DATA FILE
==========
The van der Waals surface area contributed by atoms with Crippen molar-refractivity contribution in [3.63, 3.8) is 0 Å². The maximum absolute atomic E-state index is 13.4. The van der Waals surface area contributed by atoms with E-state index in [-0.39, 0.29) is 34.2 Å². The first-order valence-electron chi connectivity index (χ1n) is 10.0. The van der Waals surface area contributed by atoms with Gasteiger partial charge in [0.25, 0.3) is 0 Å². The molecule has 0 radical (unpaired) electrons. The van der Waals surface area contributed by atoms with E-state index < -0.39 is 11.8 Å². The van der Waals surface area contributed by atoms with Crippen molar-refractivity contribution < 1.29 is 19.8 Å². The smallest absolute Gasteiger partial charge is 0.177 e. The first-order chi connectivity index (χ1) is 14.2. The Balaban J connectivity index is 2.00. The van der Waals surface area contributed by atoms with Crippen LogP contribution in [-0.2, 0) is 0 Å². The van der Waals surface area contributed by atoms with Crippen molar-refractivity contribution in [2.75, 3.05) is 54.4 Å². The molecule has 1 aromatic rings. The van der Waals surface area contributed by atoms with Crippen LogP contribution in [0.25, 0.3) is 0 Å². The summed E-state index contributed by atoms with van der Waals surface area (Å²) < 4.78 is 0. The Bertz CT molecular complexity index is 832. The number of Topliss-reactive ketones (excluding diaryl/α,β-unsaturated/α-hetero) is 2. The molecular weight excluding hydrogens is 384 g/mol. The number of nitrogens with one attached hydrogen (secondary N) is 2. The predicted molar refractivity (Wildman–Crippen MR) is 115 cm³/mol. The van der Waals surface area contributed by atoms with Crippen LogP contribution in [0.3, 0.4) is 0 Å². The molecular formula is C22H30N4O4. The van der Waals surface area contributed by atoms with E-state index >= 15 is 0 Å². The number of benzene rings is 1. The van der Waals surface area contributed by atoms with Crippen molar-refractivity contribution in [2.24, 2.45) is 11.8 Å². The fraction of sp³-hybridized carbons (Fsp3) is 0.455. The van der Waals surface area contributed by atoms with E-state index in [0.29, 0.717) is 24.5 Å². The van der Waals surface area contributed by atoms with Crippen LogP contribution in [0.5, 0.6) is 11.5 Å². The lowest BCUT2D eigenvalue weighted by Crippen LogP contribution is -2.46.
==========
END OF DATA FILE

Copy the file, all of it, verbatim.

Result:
The van der Waals surface area contributed by atoms with Crippen molar-refractivity contribution in [3.63, 3.8) is 0 Å². The maximum absolute atomic E-state index is 13.4. The van der Waals surface area contributed by atoms with E-state index in [-0.39, 0.29) is 34.2 Å². The first-order valence-electron chi connectivity index (χ1n) is 10.0. The van der Waals surface area contributed by atoms with Gasteiger partial charge in [0.25, 0.3) is 0 Å². The molecule has 0 radical (unpaired) electrons. The van der Waals surface area contributed by atoms with E-state index < -0.39 is 11.8 Å². The van der Waals surface area contributed by atoms with Crippen molar-refractivity contribution < 1.29 is 19.8 Å². The smallest absolute Gasteiger partial charge is 0.177 e. The first-order chi connectivity index (χ1) is 14.2. The Balaban J connectivity index is 2.00. The van der Waals surface area contributed by atoms with Crippen LogP contribution in [-0.2, 0) is 0 Å². The van der Waals surface area contributed by atoms with Crippen molar-refractivity contribution in [2.75, 3.05) is 54.4 Å². The molecule has 1 aromatic rings. The van der Waals surface area contributed by atoms with Crippen LogP contribution in [0.25, 0.3) is 0 Å². The summed E-state index contributed by atoms with van der Waals surface area (Å²) < 4.78 is 0. The Bertz CT molecular complexity index is 832. The number of Topliss-reactive ketones (excluding diaryl/α,β-unsaturated/α-hetero) is 2. The molecular weight excluding hydrogens is 384 g/mol. The number of nitrogens with one attached hydrogen (secondary N) is 2. The predicted molar refractivity (Wildman–Crippen MR) is 115 cm³/mol. The van der Waals surface area contributed by atoms with Crippen LogP contribution in [0.3, 0.4) is 0 Å². The molecular formula is C22H30N4O4. The van der Waals surface area contributed by atoms with E-state index >= 15 is 0 Å². The number of benzene rings is 1. The van der Waals surface area contributed by atoms with Crippen molar-refractivity contribution in [2.24, 2.45) is 11.8 Å². The fraction of sp³-hybridized carbons (Fsp3) is 0.455. The van der Waals surface area contributed by atoms with E-state index in [0.29, 0.717) is 24.5 Å². The van der Waals surface area contributed by atoms with Crippen LogP contribution in [0.5, 0.6) is 11.5 Å². The lowest BCUT2D eigenvalue weighted by Crippen LogP contribution is -2.46.